[Python-Dev] PEP 509: Add a private version to dict (version 3)

Victor Stinner victor.stinner at gmail.com
Tue Apr 19 06:27:38 EDT 2016


Below if the third version of my PEP 509 (dict version).

Changes since the version 2:

* __setitem__() and update() now always increases the version: remove
the micro-optimization on "dict[key] is new_value". Exception: version
is not changed with dict.update() is called without argument.
* be more explict on version++: explain that the operation must be
atomic, and that dict methods are already atomic thanks to the GIL
* Usage of the dict version: add Cython
* "Guard against changing dict during iteration": don't guess if the
new dict version can be used or not. Let's discuss that later.
* rephrase/complete some sections
* add links to new threads on python-dev

I hope that I addressed all Jim's concerns about the version 2.

Note: I also updated the implementation. The implementation now
contains more tests for identical values and more tests on equal

HTML version:

PEP: 509
Title: Add a private version to dict
Version: $Revision$
Last-Modified: $Date$
Author: Victor Stinner <victor.stinner at gmail.com>
Status: Draft
Type: Standards Track
Content-Type: text/x-rst
Created: 4-January-2016
Python-Version: 3.6


Add a new private version to the builtin ``dict`` type, incremented at
each dictionary creation and at each dictionary change, to implement
fast guards on namespaces.


In Python, the builtin ``dict`` type is used by many instructions. For
example, the ``LOAD_GLOBAL`` instruction looks up a variable in the
global namespace, or in the builtins namespace (two dict lookups).
Python uses ``dict`` for the builtins namespace, globals namespace, type
namespaces, instance namespaces, etc. The local namespace (function
namespace) is usually optimized to an array, but it can be a dict too.

Python is hard to optimize because almost everything is mutable: builtin
functions, function code, global variables, local variables, ... can be
modified at runtime. Implementing optimizations respecting the Python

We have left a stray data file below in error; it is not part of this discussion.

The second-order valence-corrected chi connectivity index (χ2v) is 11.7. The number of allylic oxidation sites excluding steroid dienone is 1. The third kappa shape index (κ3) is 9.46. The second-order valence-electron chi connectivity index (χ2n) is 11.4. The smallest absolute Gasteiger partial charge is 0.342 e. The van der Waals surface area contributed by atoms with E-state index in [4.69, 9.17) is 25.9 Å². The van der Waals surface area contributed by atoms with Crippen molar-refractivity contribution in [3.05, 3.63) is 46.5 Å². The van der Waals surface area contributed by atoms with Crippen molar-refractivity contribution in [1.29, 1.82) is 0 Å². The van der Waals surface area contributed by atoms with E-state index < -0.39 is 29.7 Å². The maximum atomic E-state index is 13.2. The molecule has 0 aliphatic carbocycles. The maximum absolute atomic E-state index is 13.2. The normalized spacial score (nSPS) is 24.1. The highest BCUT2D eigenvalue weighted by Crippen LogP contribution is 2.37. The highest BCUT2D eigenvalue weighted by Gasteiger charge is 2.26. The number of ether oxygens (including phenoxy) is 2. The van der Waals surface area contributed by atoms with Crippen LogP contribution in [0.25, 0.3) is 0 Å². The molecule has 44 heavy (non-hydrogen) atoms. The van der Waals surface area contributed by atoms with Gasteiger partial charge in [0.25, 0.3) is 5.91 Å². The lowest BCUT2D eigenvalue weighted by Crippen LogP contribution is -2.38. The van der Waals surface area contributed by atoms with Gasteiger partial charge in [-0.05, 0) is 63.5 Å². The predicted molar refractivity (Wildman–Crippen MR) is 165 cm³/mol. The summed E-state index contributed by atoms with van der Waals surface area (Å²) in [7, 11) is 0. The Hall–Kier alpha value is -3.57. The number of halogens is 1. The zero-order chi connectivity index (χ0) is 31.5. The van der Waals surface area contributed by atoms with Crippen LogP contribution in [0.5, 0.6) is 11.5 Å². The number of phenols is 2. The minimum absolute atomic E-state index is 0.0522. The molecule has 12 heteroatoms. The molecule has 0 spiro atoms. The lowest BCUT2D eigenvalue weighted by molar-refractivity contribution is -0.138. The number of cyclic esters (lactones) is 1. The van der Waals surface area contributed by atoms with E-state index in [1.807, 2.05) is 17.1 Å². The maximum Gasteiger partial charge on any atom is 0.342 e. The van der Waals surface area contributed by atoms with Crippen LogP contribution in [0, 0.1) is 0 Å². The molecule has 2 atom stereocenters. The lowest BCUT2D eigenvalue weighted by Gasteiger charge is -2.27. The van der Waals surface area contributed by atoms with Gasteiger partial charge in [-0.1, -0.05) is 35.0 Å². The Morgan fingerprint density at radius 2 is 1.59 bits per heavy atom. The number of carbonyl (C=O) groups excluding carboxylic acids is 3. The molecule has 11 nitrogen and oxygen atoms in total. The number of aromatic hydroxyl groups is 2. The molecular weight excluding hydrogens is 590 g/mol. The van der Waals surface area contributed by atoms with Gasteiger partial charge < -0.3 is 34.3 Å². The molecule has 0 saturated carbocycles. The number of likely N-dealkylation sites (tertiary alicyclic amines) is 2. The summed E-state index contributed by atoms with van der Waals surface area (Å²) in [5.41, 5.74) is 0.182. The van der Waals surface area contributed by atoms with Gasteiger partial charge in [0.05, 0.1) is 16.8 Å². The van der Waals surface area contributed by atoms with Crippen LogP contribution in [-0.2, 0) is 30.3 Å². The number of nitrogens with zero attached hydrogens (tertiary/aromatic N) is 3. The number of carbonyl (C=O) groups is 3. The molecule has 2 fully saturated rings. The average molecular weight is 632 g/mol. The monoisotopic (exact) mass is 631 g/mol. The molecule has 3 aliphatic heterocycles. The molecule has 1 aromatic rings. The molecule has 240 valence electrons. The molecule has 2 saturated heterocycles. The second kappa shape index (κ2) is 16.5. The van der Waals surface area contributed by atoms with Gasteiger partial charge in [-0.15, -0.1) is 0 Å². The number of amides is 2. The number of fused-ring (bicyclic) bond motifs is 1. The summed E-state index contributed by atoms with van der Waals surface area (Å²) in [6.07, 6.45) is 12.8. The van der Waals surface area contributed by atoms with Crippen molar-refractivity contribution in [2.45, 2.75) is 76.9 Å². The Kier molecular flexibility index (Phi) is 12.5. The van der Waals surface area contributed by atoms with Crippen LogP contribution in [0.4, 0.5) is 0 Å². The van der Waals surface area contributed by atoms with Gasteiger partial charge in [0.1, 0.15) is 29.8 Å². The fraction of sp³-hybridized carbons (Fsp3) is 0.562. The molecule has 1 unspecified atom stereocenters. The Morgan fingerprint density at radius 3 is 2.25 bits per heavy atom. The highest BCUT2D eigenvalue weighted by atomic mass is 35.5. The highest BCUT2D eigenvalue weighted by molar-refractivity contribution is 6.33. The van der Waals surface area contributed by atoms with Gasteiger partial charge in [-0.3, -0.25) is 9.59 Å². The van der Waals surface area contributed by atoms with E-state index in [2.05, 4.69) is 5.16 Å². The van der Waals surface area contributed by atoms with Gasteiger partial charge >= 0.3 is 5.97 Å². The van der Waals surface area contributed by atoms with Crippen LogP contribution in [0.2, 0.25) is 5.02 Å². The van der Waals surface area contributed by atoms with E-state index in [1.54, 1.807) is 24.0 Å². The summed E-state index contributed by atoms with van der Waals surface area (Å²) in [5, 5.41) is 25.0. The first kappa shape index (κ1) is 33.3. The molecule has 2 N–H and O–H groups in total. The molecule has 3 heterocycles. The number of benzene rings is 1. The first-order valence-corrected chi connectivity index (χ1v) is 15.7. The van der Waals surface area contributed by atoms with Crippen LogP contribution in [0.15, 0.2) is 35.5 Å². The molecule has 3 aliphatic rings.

semantics requires to detect when "something changes": we will call
these checks "guards".

The speedup of optimizations depends on the speed of guard checks. This
PEP proposes to add a private version to dictionaries to implement fast
guards on namespaces.

Dictionary lookups can be skipped if the version does not change which
is the common case for most namespaces. The version is globally unique,
so checking the version is also enough to check if the namespace
dictionary was not replaced with a new dictionary.

When the dictionary version does not change, the performance of a guard
does not depend on the number of watched dictionary entries: the
complexity is O(1).

Example of optimization: copy the value of a global variable to function
constants.  This optimization requires a guard on the global variable to
check if it was modified. If the global variable is not modified, the
function uses the cached copy. If the global variable is modified, the
function uses a regular lookup, and maybe also deoptimize the function
(to remove the overhead of the guard check for next function calls).

See the `PEP 510 -- Specialized functions with guards
<https://www.python.org/dev/peps/pep-0510/>`_ for the concrete usage of
guards to specialize functions and for a more general rationale on
Python static optimizers.

Guard example

Pseudo-code of an fast guard to check if a dictionary entry was modified
(created, updated or deleted) using an hypothetical
``dict_get_version(dict)`` function::

    UNSET = object()

    class GuardDictKey:
        def __init__(self, dict, key):
            self.dict = dict
            self.key = key
            self.value = dict.get(key, UNSET)
            self.version = dict_get_version(dict)

        def check(self):
            """Return True if the dictionary entry did not change
            and the dictionary was not replaced."""

            # read the version of the dictionary
            version = dict_get_version(self.dict)
            if version == self.version:
                # Fast-path: dictionary lookup avoided
                return True

            # lookup in the dictionary
            value = self.dict.get(self.key, UNSET)
            if value is self.value:
                # another key was modified:
                # cache the new dictionary version
                self.version = version
                return True

            # the key was modified
            return False

Usage of the dict version

Speedup method calls

Yury Selivanov wrote a `patch to optimize method calls
<https://bugs.python.org/issue26110>`_. The patch depends on the
`"implement per-opcode cache in ceval"
<https://bugs.python.org/issue26219>`_ patch which requires dictionary
versions to invalidate the cache if the globals dictionary or the